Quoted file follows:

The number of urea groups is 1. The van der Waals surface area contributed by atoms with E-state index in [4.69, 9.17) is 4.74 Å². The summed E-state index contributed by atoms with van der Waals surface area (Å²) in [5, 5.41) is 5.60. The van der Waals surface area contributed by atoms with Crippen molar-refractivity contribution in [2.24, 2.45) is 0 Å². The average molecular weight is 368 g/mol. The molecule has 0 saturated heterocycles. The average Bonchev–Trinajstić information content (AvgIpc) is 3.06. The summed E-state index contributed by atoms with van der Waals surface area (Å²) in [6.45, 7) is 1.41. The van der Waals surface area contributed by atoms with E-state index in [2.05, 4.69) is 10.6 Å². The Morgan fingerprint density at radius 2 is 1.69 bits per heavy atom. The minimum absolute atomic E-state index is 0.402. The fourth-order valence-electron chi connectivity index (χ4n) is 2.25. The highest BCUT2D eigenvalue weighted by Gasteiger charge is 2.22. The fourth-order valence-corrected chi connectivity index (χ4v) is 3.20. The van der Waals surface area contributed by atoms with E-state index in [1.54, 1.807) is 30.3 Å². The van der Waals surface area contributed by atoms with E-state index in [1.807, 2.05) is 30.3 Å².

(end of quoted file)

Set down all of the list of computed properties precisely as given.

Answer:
The number of urea groups is 1. The van der Waals surface area contributed by atoms with E-state index in [4.69, 9.17) is 4.74 Å². The summed E-state index contributed by atoms with van der Waals surface area (Å²) in [5, 5.41) is 5.60. The van der Waals surface area contributed by atoms with Crippen molar-refractivity contribution in [2.24, 2.45) is 0 Å². The average molecular weight is 368 g/mol. The molecule has 0 saturated heterocycles. The average Bonchev–Trinajstić information content (AvgIpc) is 3.06. The summed E-state index contributed by atoms with van der Waals surface area (Å²) in [6.45, 7) is 1.41. The van der Waals surface area contributed by atoms with E-state index in [2.05, 4.69) is 10.6 Å². The Morgan fingerprint density at radius 2 is 1.69 bits per heavy atom. The minimum absolute atomic E-state index is 0.402. The fourth-order valence-electron chi connectivity index (χ4n) is 2.25. The highest BCUT2D eigenvalue weighted by Gasteiger charge is 2.22. The fourth-order valence-corrected chi connectivity index (χ4v) is 3.20. The van der Waals surface area contributed by atoms with E-state index in [1.54, 1.807) is 30.3 Å². The van der Waals surface area contributed by atoms with E-state index in [1.807, 2.05) is 30.3 Å².